Chapter 1 : Someday...
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And the last of Lily.
It was hard to comprehend that fact, the young man beside him bearing such a striking resemblance to James…he had so little of his mother in him. Just the eyes…her eyes.
And suddenly there flared within him the need to see them once more, to see her eyes, to remind himself why he’d risked so much for the boy he despised.
“Look….at….me…” he spluttered, his vision rapidly declining.
Then green eyes met black and for a moment Snape let himself believe that it was Lily who sat beside him in these, his final moments. Lily who held his gaze.
The black fog finally fully cloaked his vision and there was a calm, black nothingness.
Or, not nothing…not quite. He was still there…he still thought, and still felt the floor against his back. Amazingly,the world was slowly coming back, his sight returning as he found he could open his eyes. His first thoughts were that the Granger girl had been clever enough to stem the bleeding, to pull him back from Death’s clutches.
But, no…he had been too far gone to be saved through any means—magic or muggle.
Why, then, was Harry still beside him—for those green eyes still held his gaze. Had he died already too, then? Somehow the prospect of spending an eternity with The Boy Who Lived was sickeningly unappealing…
The green eyes, however, were not framed by untidy black hair and no lightning scar adorned the forehead. His thoughts raced, his heart—did he still have a heart?—leapt into his throat. Could it be? Further investigation of the curious person with green eyes was soon made impossible, his vision obscured once again. This time it wasn’t a dark fog but a large amount of red hair and a familiar scent of meadowsweet.
“Sev, you were so brave,” murmured Lily, her voice making Snape quite sure that he did, in fact, have a heart. She pulled away and his eyes looked past her to the three men standing behind her. That familiar hatred welled inside him at the sight of James Potter, and his friends; Remus Lupin and Sirius Black.
James stood frozen for a moment, his eyes moving from Snape to his wife. Then he was striding across the space between them, hesitating a moment before offering Snape his hand. Severus, stunned, had a fleeting thought of merely turning away with some snide comment. But what good would that do, here in this place where the Hogwarts rivalry and long-held hatred seemed so very far away? He took James’ hand, glad when he did so to see the grin that spread across Lily’s face.
“Thank you,” said James, as he helped him to his feet, “Lily and I are thankful for what you’ve done.”
He didn’t mention the countless things they were not so thankful for, hateful comments and jeering taunts that were so often directed at their son by the very man they were thanking. He had come through, in the end, had succeeded in keeping there son safe until the approaching moment when they knew he must join them.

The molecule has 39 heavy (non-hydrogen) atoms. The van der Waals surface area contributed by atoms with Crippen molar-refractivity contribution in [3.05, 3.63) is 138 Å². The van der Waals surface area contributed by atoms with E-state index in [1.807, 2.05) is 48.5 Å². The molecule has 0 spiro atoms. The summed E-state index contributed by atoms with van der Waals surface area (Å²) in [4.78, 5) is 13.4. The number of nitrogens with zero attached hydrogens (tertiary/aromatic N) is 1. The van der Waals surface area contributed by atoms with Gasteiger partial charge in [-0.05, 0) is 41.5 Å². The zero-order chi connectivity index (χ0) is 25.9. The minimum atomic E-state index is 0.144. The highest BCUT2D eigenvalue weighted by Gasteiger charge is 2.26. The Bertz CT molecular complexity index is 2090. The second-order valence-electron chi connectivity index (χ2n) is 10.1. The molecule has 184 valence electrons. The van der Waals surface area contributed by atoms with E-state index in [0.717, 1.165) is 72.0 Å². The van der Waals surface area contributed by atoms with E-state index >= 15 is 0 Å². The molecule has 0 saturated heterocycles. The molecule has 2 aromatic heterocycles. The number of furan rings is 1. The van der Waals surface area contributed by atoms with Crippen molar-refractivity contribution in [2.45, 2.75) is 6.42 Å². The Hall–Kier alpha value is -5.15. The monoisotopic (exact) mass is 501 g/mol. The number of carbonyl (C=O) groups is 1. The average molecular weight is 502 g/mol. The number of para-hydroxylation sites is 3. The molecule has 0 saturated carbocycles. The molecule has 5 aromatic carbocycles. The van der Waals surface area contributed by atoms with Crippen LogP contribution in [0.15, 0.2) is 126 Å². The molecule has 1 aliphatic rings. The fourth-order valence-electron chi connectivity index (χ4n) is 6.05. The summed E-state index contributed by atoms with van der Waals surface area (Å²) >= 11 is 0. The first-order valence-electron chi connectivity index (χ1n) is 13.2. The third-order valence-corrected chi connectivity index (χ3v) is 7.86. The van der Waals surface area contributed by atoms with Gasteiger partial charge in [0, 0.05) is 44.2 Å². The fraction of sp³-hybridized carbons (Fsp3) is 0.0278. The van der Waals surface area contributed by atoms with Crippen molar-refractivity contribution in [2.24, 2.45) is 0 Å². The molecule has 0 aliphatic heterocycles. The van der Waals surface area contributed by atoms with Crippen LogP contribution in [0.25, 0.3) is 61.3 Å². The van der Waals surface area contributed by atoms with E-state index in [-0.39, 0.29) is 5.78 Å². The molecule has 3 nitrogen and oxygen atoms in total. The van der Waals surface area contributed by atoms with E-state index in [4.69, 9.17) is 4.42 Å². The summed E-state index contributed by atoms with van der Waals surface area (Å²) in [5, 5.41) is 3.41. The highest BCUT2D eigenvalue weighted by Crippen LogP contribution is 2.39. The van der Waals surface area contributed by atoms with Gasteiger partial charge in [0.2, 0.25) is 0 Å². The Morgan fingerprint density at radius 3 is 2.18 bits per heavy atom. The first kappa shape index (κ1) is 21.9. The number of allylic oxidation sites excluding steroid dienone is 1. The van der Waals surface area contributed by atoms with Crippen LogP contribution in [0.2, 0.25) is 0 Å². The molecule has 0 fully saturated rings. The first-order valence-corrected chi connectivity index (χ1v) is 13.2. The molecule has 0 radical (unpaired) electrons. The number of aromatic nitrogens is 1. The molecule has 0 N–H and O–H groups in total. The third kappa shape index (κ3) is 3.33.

Snape didn’t reply, nodding briefly and dropping James’ hand as quickly as was considered polite. He didn’t miss the disdainful look that Sirius still cast in his direction, or the way Remus stared at him with a mixture of surprise and mistrust.
A few moments (or was it hours…he couldn’t really tell) passed in an awkward silence before Lily shot a glance at her husband who met her gaze and nodded. Snape suddenly felt even more awkward, seeing the look that the two of them shared and fully understanding that they were (or once had been…do such things really pass with death?) husband and wife. There was something intimate in their interactions, something that Severus would’ve died to have between himself and Lily. He made to turn away, some sense of modesty or embarrassment making the scene difficult to witness. Lily, however, squeezed her husband’s hand, released her grip, and moved her hand to Snape’s arm, stopping him mid-turn.
“We’ve a lot of catching up to do,” she murmured, taking his hand and leading him—shocked—away from the group of Maruaders. James looked torn to see Lily with the man he despised and stood watching them as they moved a little ways away. He turned slightly to glance at his friends behind him, both of whom only shook their heads as if to say, ‘We don’t see what she sees in him either’, before turning back to look at the odd pair. He smiled slightly, seeing not the beautiful woman and greasy-haired man but a young boy of nine years with mismatched clothing and a young girl the same age who sat—her green eyes wide—listening to every word the boy spoke as he relayed everything that had happened since her death. She knew already, of course; knew of her son and his friends, of Dumbledore’s plan, of everything her living loved ones had been doing. Yet she showed the greatest interest in the boy’s slightest utterance, her face rapt with attention.
There they sat, cross-legged across from each other, until Lily had to be called away to aid her son in his sacrifice.
Two children; just friends, once again, the sins of a lifetime washed away in the great expanse of eternity.
All was well.